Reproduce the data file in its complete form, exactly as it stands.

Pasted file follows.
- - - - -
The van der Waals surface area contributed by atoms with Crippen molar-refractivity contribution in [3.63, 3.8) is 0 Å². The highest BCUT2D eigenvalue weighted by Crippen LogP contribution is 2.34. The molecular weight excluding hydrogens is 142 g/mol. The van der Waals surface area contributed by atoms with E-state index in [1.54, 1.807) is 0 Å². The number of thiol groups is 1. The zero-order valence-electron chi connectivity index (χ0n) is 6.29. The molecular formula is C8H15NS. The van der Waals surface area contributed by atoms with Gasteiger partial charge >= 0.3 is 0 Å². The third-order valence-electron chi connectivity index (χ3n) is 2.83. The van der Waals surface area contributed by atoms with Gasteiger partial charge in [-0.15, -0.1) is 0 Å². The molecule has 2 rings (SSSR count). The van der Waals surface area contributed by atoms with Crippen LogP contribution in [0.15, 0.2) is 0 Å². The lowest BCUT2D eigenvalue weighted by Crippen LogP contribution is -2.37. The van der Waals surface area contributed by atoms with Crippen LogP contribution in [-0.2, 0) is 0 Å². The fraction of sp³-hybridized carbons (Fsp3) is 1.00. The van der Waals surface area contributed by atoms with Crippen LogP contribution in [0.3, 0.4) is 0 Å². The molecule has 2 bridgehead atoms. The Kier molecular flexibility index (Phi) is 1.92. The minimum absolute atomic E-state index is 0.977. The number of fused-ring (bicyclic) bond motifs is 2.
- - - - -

The van der Waals surface area contributed by atoms with Crippen molar-refractivity contribution in [3.63, 3.8) is 0 Å². The highest BCUT2D eigenvalue weighted by Crippen LogP contribution is 2.34. The molecular weight excluding hydrogens is 142 g/mol. The van der Waals surface area contributed by atoms with E-state index in [1.54, 1.807) is 0 Å². The number of thiol groups is 1. The zero-order valence-electron chi connectivity index (χ0n) is 6.29. The molecular formula is C8H15NS. The van der Waals surface area contributed by atoms with Gasteiger partial charge >= 0.3 is 0 Å². The third-order valence-electron chi connectivity index (χ3n) is 2.83. The van der Waals surface area contributed by atoms with Gasteiger partial charge in [-0.15, -0.1) is 0 Å². The molecule has 2 rings (SSSR count). The van der Waals surface area contributed by atoms with Crippen LogP contribution in [0.15, 0.2) is 0 Å². The lowest BCUT2D eigenvalue weighted by Crippen LogP contribution is -2.37. The van der Waals surface area contributed by atoms with Crippen LogP contribution in [-0.2, 0) is 0 Å². The fraction of sp³-hybridized carbons (Fsp3) is 1.00. The van der Waals surface area contributed by atoms with Crippen LogP contribution in [0.3, 0.4) is 0 Å². The molecule has 2 bridgehead atoms. The Kier molecular flexibility index (Phi) is 1.92. The minimum absolute atomic E-state index is 0.977. The number of fused-ring (bicyclic) bond motifs is 2.